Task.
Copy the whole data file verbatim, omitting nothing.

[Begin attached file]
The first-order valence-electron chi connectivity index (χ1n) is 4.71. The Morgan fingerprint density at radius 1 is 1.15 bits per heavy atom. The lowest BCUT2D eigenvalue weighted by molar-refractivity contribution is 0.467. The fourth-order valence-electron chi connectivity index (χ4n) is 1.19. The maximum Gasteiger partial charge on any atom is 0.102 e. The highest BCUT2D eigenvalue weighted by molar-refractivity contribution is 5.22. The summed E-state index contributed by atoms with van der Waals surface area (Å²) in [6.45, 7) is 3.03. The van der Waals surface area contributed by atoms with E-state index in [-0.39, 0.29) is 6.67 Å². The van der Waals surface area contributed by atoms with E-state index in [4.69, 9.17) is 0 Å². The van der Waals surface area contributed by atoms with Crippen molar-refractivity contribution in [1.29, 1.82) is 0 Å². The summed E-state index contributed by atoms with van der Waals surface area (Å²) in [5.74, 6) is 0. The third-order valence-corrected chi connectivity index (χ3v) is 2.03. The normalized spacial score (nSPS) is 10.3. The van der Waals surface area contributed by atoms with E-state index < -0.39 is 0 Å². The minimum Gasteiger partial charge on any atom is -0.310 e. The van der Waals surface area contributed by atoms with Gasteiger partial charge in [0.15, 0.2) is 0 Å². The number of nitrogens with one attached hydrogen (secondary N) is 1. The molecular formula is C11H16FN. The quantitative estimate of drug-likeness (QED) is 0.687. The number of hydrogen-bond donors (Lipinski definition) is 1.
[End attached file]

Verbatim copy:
The first-order valence-electron chi connectivity index (χ1n) is 4.71. The Morgan fingerprint density at radius 1 is 1.15 bits per heavy atom. The lowest BCUT2D eigenvalue weighted by molar-refractivity contribution is 0.467. The fourth-order valence-electron chi connectivity index (χ4n) is 1.19. The maximum Gasteiger partial charge on any atom is 0.102 e. The highest BCUT2D eigenvalue weighted by molar-refractivity contribution is 5.22. The summed E-state index contributed by atoms with van der Waals surface area (Å²) in [6.45, 7) is 3.03. The van der Waals surface area contributed by atoms with E-state index in [-0.39, 0.29) is 6.67 Å². The van der Waals surface area contributed by atoms with E-state index in [4.69, 9.17) is 0 Å². The van der Waals surface area contributed by atoms with Crippen molar-refractivity contribution in [1.29, 1.82) is 0 Å². The summed E-state index contributed by atoms with van der Waals surface area (Å²) in [5.74, 6) is 0. The third-order valence-corrected chi connectivity index (χ3v) is 2.03. The normalized spacial score (nSPS) is 10.3. The van der Waals surface area contributed by atoms with E-state index < -0.39 is 0 Å². The minimum Gasteiger partial charge on any atom is -0.310 e. The van der Waals surface area contributed by atoms with Gasteiger partial charge in [0.15, 0.2) is 0 Å². The number of nitrogens with one attached hydrogen (secondary N) is 1. The molecular formula is C11H16FN. The quantitative estimate of drug-likeness (QED) is 0.687. The number of hydrogen-bond donors (Lipinski definition) is 1.